Carnival in my country is officially over and everyone who took part is in full recovery. It was L’s first year taking part in Carnival festivities in Primary school and of course we were tasked with the job of making his costume. The theme sent home by the teachers was ‘Flora and Fauna of Trinidad and Tobago’ and L automatically wanted to wear his porcupine costume again. I, of course had no problem with that since it would have saved me the costume-making process. However, as life goes and children grow, L could no longer fit into the costume, so here we went trying to get some ideas for a whole new costume.
Thankfully, we had a lovely 2018 calendar that I had the wherewithal to save that covered the exact topic of local flora and fauna, so all I did was show it to L and let him make a choice. This year he wanted to be a bird; a Laughing Gull to be exact. So off to the craft store we went, after putting our heads together about how we were to move forward with this. This year, the husband decided he wanted to be part of the costume making and try his hand at wire-bending.
After a week of measuring, cutting, sticking (so much glue!), re-sizing and wire-bending we came up with our laughing gull costume. L was ecstatic and excited to wear it:proclaiming it was his favourite costume by far!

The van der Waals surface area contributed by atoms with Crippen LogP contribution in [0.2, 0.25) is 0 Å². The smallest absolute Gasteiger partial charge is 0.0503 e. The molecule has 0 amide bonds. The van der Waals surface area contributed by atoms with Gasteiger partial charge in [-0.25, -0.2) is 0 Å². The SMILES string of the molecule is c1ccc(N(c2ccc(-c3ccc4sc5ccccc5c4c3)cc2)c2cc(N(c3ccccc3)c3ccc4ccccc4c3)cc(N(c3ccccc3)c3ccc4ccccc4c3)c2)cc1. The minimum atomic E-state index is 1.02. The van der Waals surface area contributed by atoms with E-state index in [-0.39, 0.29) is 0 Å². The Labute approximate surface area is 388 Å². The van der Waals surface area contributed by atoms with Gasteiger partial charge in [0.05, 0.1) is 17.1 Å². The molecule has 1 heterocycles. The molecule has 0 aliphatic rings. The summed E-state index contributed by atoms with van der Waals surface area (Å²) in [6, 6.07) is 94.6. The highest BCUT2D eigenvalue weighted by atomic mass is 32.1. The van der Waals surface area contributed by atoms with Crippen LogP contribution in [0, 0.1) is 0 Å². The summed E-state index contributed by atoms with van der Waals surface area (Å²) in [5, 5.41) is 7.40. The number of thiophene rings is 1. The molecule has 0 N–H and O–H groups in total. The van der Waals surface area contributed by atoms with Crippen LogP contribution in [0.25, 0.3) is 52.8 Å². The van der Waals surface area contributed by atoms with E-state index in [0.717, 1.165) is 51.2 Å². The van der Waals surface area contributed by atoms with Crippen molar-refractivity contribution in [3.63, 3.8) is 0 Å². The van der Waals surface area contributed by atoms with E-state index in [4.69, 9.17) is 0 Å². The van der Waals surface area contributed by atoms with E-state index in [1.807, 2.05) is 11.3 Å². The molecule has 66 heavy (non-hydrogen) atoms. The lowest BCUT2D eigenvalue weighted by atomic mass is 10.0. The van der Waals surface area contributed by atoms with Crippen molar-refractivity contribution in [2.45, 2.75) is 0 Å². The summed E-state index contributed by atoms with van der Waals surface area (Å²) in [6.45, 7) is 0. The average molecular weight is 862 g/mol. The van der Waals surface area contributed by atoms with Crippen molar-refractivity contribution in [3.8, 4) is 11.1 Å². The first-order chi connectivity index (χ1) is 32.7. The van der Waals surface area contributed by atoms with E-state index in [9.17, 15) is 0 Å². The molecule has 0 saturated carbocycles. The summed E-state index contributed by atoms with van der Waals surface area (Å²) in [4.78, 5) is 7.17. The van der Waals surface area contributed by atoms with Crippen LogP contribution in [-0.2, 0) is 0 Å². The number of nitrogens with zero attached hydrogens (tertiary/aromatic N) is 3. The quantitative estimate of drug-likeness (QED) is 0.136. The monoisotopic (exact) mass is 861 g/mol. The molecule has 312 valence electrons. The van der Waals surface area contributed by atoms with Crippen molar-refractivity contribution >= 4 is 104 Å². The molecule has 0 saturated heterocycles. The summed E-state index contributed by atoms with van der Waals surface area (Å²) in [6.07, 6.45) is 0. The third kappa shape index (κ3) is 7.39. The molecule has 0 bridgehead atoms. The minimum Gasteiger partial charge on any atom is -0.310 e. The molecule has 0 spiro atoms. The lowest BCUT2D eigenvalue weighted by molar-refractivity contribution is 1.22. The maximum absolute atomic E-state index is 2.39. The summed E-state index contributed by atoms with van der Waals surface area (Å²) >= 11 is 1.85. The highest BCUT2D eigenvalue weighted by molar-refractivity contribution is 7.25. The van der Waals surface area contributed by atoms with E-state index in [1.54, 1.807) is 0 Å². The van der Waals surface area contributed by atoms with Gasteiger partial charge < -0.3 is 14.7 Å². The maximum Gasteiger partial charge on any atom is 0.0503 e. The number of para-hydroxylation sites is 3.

Check out below pictures of our progress and the final costume. Let me know what you did for this Carnival with the kids in the comments.
The process was a bit tedious, but it really did utilise all our skills. First we worked on the wings. I measured L and cut out the individual wings and the hubby spray painted a feather pattern onto the black fabric. We then stuck the wire frames onto the back of the fabric. This was a team effort and L was the lead on this task.
Then, I covered the back piece with white fabric. I sewed it to the black piece on one side and stuck it on the other sides. Let me tell you, sewing wings that has wires in them are a task and a half, but I managed to do it without breaking or bending the wires (huzzah!)
The husband and I decided that lightly spraying the white cloth with the grey spray paint would tone down the harsh white contrast a bit, so we did that and I added two large elastic loops so L could easily slip his hands into it and control the wings. Then my husband created a backpack piece that he covered in foam and I covered in red felt. This was the piece that would be strapped onto L’s back.
Next, came the headpiece. I covered the plastic cap with the same black fabric used for the wings, and the beak I covered with red felt. Before that however, in order to give it more form I used pieces of styrofoam and stuck it around the perimeter of the beak frame, covered that with foil, and covered that with the red felt. That way the beak was a full beak and not simply cloth covering that would lose its form under pressure. I finished it off with some fabric eyes.
I also did a tail piece of feathers that was pretty simple and L took the lead with sticking the feathers on, and even the waist band.
Final touches included the addition of feathers and some gems. Overall the kid loved his costume and even put it on every day after his parade at school. I plan to hang it up on the wall in his room so he can always have it close.